by Jefferson David Tant
Men have some very important roles to fulfill in family life. There are quite a few passages in the Bible, both Old and New Testaments that mention their responsibilities. This article is focused on the relationship with their children that God has given fathers.
One of the early passages on this subject deals with God choosing Abraham to be a leader, since “Abraham will surely become a great and mighty nation, and in him all the nations of the earth will be blessed? For I have chosen him, so that he may command his children and his household after him to keep the way of the LORD by doing righteousness and justice, so that the LORD may bring upon Abraham what He has spoken about him" (Genesis 18:18-19). Obviously, God knew something about Abraham’s character and what he would do as a father.
Then we have a familiar passage in Deuteronomy 6:6-7: “These words, which I am commanding you today, shall be on your heart. You shall teach them diligently to your sons and shall talk of them when you sit in your house and when you walk by the way and when you lie down and when you rise up.”
There are passages that deal with the subject in the New Testament, as well. Ephesians 6:4 is a well-known admonition: “Fathers, do not provoke your children to anger, but bring them up in the discipline and instruction of the Lord.” The phrase “bring them up” is from the Greek "ektrepho,” which is defined as “to rear up to maturity, i.e. (genitive case) to cherish or train:--bring up, nourish.”
We need to be reminded of these exhortations, as we live in a busy world today. Fathers have jobs so they can earn money to provide for the family, and there is time spent watching TV, reading newspapers and magazines, taking care of things around the house such as mowing the lawn and making repairs when needed, etc. And in their busy lives, sometimes neglect one of the most important things a father can do, which is to be the spiritual leader of his children.
This is not to negate the influence of mothers in this role, for that is also vitally important. We know that it was Timothy’s mother and grandmother that had a great influence on his life. Paul wrote about this in II Timothy 1:5 and 3:15: "For I am mindful of the sincere faith within you, which first dwelt in your grandmother Lois and your mother Eunice, and I am sure that it is in you as well.” – “and that from childhood you have known the sacred writings which are able to give you the wisdom that leads to salvation through faith which is in Christ Jesus. and that from childhood you have known the sacred writings which are able to give you the wisdom that leads to salvation through faith which is in Christ Jesus.”
We know that Timothy’s father was not a Christian, and obviously, his mother and grandmother fulfilled their responsibility in his spiritual education.
In today’s society, I am afraid that too many times the chief teacher of spiritual values to children is the mother, and it is commendable that mothers fulfill their role in this. But that does not excuse fathers from their God-given responsibility.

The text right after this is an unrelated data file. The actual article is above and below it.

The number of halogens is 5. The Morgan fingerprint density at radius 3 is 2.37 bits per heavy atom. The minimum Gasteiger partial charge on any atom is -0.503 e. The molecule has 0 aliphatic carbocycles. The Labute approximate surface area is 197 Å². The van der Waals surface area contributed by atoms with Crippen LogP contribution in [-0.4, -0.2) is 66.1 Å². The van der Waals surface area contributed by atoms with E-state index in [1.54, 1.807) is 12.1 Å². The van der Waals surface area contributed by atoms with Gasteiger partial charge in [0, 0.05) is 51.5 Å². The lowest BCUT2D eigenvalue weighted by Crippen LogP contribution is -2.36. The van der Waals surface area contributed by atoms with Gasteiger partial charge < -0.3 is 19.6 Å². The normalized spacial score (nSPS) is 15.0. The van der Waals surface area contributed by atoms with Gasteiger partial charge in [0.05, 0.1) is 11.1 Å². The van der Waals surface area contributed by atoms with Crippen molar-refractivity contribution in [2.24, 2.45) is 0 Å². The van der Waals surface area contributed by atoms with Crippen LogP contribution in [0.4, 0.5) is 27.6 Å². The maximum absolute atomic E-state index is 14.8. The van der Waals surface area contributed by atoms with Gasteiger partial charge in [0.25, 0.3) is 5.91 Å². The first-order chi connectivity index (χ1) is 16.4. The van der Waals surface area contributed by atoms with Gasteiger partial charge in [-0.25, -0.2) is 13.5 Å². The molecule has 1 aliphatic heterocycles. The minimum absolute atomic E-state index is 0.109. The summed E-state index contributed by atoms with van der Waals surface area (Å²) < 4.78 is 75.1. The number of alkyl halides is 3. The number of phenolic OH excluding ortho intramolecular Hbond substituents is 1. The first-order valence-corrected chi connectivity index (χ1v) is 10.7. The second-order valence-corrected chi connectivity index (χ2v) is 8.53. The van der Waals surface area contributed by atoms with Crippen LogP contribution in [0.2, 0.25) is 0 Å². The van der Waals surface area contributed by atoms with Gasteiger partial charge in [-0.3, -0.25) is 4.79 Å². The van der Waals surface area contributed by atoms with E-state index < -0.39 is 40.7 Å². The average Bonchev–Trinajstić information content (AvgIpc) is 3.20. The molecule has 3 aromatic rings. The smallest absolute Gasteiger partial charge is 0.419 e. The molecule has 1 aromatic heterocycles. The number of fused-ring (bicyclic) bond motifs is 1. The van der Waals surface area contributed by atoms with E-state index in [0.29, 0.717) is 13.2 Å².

In our society today in the United States, there are more and more attacks on faith in God. By some estimates, 70% of our children lose their faith by the time they graduate from college. There are professors who have stated that their aim is to destroy the faith of their students and make them citizens of the 21st Century.
Consider the following quote:
“Children have a right not to have their minds addled by nonsense. And we as a society have a duty to protect them from it. So, we should no more allow parents to teach their children to believe, for example, in the literal truth of the Bible…than we should allow parents to knock their children’s teeth our or lock them in a dungeon.” (“What Shall We Tell the Children?”, Amnesty Lecture, Oxford, Feb. 21, 1997).
This is what we have to deal with in our nation in this day and time, as God and the Bible have been kicked out of our public schools.
Fathers, you have a vital role to fill with respect to your children, not only with your teaching but with your example. And that role begins when they are young. The word “childhood” in II Timothy 3:15 is from the Greek “brephos” and is defined as “an infant (properly, unborn) literally or figuratively:--babe, (young) child, infant.”
In our home when our children were growing up, the breakfast table was the place for our morning devotional before our children left to go to school. Their neighborhood friends were invited, and some did come, and in time were baptized into Christ.
Fathers, you have various roles to fill in your lives, but there is no more important role than for you to fulfill the role given to you as a father, as cited earlier in Ephesians 6:4: “Fathers, do not provoke your children to anger, but bring them up in the discipline and instruction of the Lord.”